Posted by Monica on September 16, 2012
Hi, Oscar asked me “how do you know when a word has double letters?”
I’m sorry, but we have only two rules:
the conditional have double consonants in the first person plural:
|andremo (we will go)
||andremmo (we would go)
|lavoreremo (we will work) ……….
||lavoreremmo (we would work)
words ending with “zione” (azione, meditazione, lezione…) do not require a double consonant.
Usually, we listen to words and we can know the spelling.
Besides today I would like remember you some little things.
In Italian double consonants sound stronger and longer than in English.
How can you listen to or pronounce double consonants? Try to listen to the music and the beat of the sound. In Italian doubles letters always break into separate syllables, and double consonants tend to affect how the preceding vowel is pronounced so you have to practice a lot.
In the beginning you won’t hear them, but don’t worry: ask a native Italian to pronounce word pairs such as casa/cassa; papa/pappa; nono/nonno or pala/palla (the meaning changes) until you can hear the difference. Remember, in English you can listen to a similar sound in sentence as “bus stop” or “bad dog” and similar.
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Posted by Monica Corrias on March 31, 2012
Italian classes – Advance language level (C1-C2)
Abbiamo già incontrato il congiuntivo nelle frasi secondarie (o subordinate) dove è usato con più frequenza. In questo tipo di frase la difficoltà maggiore, che dà qualche problema anche ai madrelingua, è la possibilità di scelta fra indicativo e congiuntivo in quelle frasi in cui più comunemente si usa l’indicativo, ma l’eventuale scelta del congiuntivo implica sfumature di significato. Un esempio tipico è quello delle frasi temporali con valore di eventualità: quando/qualora decidessi di tornare, chiamami! (nell’eventualità/nel caso che tu tornassi)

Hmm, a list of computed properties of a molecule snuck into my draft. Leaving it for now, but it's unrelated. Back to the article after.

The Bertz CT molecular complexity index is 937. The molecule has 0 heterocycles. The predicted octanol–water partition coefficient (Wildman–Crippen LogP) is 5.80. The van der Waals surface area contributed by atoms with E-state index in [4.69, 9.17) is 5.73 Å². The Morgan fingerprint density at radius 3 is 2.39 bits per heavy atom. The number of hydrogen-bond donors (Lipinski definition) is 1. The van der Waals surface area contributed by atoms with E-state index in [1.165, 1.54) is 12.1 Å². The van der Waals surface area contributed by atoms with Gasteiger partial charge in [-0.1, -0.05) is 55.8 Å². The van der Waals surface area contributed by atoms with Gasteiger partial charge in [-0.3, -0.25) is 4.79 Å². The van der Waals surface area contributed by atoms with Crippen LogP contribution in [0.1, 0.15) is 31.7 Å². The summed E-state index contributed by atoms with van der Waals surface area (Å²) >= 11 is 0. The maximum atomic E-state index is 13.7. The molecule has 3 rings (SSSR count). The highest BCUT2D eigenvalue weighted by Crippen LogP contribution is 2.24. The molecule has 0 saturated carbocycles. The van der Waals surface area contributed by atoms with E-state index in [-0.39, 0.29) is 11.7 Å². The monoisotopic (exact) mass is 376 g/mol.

In realtà il congiuntivo può essere impiegato sia nelle subordinate sia in proposizioni indipendenti dando alla frase valori molto precisi.
Nelle proposizioni indipendenti, il congiuntivo può avere valore:
- - esortativo (al posto dell’imperativo): … ma la smetta!
- - concessivo (segnalando un’adesione, anche forzata, a qualcosa): venga pure a spiegarmi le sue ragioni
- - dubitativo: che sia un ladro? ( si può usare anche l’indicativo futuro: sarà un ladro?; l’infinito: che fare?; il condizionale: io cosa avrei fatto?);
- - ottativo (per esprimere un augurio, una speranza, ma anche un timore): fosse vero!;
- - esclamativo: sapessi quanto è bello!
I CASI PIU’ FREQUENTI DI CONGIUNTIVO NELLE FRASI INDIPENDENTI SONO:
|Il telefono del vicino continua a squillare. Che sia successo qualcosa?
|| CONGIUNTIVO DUBITATIVO (nelle frasi interrogative)→dubbio, incertezza
|Magari vincessi alla lotteria!
Ah se vincessi alla lotteria.
|CONGIUNTIVO OTTATIVO→ desideri, speranze
|Continua a chiedermi sempre le stesse cose, non ne posso più. Che vada al diavolo
||CONGIUNTIVO ESORTATIVO, IMPERATIVO → una esortazione a fare qualcosa